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Criminal Resource Manual 60 Step 8 -- Proceeding Against A Juvenile As A Delinquent
Step 8Proceeding Against a Juvenile as a Delinquent
If you proceed with a juvenile adjudication, you should anticipate a speedy closed trial that follows nearly all the same rules as a criminal prosecution. The proceeding is conducted before a district court judge, since a magistrate cannot impose jail time on a juvenile. 18 U.S.C. § 3401(g).
The juvenile delinquency proceeding itself proceeds essentially like a bench trial. Where detention may follow the proceeding, juveniles have been held to have constitutional rights under the due process clause to adequate notice, to the assistance of counsel, to the privilege against self-incrimination, and to confront and cross-examine adverse witnesses. In re Gault, 387 U.S. 1 (1967). The due process clause also requires proof beyond a reasonable doubt. In re Winship, 397 U.S. 358 (1970). Juveniles do not have a constitutional right to a jury trial in juvenile court, McKeiver v. Pennsylvania, 403 U.S. 528 (1971), and the federal statutes do not provide for one. The Federal Rules of Evidence appear to apply to juvenile delinquency proceedings. See Fed. R. Evid. 1101. The Rules of Criminal Procedure do not apply in any circumstance where their application is inconsistent with the juvenile statutes. See Fed. R. Crim. P. 54(b)(5).
The entire proceeding is subject to the limitations set forth in 18 U.S.C. § 5038 on disclosure of the identity of the juvenile defendant and information about the juvenile proceedings. The usual methods of complying with these limitations include filing documents in the case under seal, using the juvenile's initials or "John Doe" to describe the juvenile in any pleadings, and conducting proceedings in a closed courtroom or in chambers. See generally, United States v. A.D., 28 F.3d 1353 (3d Cir. 1994).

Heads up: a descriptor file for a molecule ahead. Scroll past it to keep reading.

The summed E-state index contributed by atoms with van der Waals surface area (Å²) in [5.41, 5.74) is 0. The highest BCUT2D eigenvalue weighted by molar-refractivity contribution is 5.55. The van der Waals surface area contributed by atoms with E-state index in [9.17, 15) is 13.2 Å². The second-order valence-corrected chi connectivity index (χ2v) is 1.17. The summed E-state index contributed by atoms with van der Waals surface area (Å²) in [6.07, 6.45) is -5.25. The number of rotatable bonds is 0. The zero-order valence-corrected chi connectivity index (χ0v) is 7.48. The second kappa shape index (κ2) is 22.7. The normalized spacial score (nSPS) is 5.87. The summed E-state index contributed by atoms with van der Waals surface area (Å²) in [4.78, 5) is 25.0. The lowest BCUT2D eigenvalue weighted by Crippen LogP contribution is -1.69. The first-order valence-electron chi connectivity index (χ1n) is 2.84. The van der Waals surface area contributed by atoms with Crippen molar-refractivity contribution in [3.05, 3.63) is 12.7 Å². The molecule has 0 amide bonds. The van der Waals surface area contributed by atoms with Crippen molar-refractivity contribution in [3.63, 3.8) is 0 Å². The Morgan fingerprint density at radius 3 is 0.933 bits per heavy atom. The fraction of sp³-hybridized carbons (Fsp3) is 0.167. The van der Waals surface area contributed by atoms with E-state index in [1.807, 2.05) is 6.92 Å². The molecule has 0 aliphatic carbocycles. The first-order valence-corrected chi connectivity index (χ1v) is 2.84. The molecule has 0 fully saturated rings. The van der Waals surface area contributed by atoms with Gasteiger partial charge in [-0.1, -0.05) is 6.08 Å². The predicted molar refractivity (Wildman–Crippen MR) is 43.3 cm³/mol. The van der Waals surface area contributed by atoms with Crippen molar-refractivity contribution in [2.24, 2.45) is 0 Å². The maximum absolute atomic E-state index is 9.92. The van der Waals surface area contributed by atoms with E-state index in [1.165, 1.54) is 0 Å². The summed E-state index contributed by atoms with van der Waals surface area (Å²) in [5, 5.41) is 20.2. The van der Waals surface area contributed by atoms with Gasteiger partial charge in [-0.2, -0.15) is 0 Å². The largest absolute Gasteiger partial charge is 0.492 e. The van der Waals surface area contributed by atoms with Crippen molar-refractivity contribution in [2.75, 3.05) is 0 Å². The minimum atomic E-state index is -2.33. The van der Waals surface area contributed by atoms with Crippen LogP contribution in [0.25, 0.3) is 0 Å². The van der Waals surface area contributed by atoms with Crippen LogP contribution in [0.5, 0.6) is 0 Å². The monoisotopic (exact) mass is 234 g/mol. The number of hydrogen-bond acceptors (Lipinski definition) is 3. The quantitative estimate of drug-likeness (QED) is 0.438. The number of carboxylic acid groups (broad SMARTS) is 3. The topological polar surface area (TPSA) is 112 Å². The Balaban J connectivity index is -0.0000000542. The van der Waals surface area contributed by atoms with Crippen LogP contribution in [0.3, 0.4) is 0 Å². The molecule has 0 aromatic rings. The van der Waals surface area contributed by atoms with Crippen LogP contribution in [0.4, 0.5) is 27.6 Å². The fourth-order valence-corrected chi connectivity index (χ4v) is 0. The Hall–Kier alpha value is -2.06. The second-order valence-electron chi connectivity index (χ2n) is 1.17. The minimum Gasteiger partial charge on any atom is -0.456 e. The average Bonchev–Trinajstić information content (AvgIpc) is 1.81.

Upon an adjudication of delinquency, the judge has discretion to impose any of the conditions listed in 18 U.S.C. § 5037. These include restitution, probation (and conditions of probation), and official detention, but not fines. Prosecutors should be aware that there is no supervised release for juvenile delinquents. Juveniles sentenced to official detention are committed to the custody of the Attorney General. The Federal Bureau of Prisons designates a place of confinement. Juveniles adjudicated delinquent who are under 21 may not be placed in an institution in which they have "regular contact" with adults convicted of crimes or awaiting trial on criminal charges. 18 U.S.C. § 5039. There are at present no long-term federal facilities for juveniles. The Bureau of Prisons ordinarily places juveniles in state juvenile or private facilities under contract. Where possible, they are to be placed in foster homes or community-based facilities located in or near their home communities. 18 U.S.C. § 5039.
Sample forms are available on request.
[cited in Criminal Resource Manual 48]
Updated February 19, 2015